Rina Banti, Ph. D (History), Ministry of Education of Israel, Jerusalem
In this article the author traces the first wave of the Caribbean immigrants to the UK. The author focuses on the causes for the immigration, changes in the number of immigrants from the West Indies to the UK, and issues of their employment. These aspects are studied as an attempt to understand the British government’s efforts aimed at filling the lack of labour force in the economy during the postwar period. Researchers observed several reasons that caused an immigration of the British West Indies inhabitants to Britain. These areas were underdeveloped from an economic point of view, since money was not invested there, and an ‘excess’ of labor force that was formed in that area led to a continuing emigration to Central and South America and to the United States, and then, in the first half of the twentieth century, to the United Kingdom. The article also analyses the first steps taken by the British government aimed to reduce the migration flow from the region, which played an important role in shaping political and public positions on the issue of ‘colour’ immigration in British society in the subsequent years. British immigration laws in 1940 – 1960 – es (British Nationality Act 1948, Commonwealth Immigration Act of 1962) are characterized in this article. The Commonwealth Immigrants Act 1962 was passed to restrict the number of Commonwealth immigrants to Britain. With the arrival of the first groups of migrants from the Caribbean in the post-war years, the issue of immigration from the former British colonies became the topic for discussion among British governmental authorities.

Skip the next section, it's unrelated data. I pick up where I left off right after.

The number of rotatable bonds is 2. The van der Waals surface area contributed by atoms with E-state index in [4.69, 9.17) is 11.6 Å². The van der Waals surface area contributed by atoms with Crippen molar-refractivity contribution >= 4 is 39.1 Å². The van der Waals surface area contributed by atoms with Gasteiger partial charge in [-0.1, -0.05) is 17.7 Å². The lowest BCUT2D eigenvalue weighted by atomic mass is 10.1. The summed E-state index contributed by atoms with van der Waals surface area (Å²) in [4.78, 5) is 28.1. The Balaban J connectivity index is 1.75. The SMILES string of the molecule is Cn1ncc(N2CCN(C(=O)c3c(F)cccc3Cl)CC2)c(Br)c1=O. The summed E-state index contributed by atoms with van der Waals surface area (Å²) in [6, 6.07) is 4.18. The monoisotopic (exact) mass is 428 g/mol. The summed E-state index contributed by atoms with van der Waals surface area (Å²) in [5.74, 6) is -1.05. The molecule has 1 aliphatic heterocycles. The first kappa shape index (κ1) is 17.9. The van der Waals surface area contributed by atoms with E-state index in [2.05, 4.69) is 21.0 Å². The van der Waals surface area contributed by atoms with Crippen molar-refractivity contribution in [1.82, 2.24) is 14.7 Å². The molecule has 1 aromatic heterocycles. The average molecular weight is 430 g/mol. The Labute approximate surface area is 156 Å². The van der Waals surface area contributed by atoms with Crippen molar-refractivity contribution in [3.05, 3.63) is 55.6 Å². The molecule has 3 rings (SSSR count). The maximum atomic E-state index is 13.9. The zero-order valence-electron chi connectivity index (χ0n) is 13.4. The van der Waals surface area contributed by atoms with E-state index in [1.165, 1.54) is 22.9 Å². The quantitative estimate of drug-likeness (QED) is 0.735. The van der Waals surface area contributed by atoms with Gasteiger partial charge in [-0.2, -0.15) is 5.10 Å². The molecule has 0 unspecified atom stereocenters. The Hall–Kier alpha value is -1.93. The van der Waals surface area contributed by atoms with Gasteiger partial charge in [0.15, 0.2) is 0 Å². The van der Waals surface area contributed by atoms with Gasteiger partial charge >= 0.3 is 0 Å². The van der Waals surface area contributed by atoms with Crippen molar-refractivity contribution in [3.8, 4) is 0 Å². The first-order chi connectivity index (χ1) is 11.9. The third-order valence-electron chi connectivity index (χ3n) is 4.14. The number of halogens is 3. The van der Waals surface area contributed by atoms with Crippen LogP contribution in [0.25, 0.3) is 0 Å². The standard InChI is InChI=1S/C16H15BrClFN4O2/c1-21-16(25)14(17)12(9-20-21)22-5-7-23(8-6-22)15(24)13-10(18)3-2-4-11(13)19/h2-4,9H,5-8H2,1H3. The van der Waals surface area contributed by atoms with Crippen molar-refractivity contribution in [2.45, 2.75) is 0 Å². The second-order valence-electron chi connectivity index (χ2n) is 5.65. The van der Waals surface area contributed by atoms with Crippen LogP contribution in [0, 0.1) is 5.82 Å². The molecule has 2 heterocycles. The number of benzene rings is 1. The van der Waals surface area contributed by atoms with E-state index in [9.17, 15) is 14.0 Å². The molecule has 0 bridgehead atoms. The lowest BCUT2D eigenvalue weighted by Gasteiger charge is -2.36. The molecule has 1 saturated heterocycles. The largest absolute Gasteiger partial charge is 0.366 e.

Key-words: UK, the West Indies, the Caribbean, colour immigration, the Commonwealth
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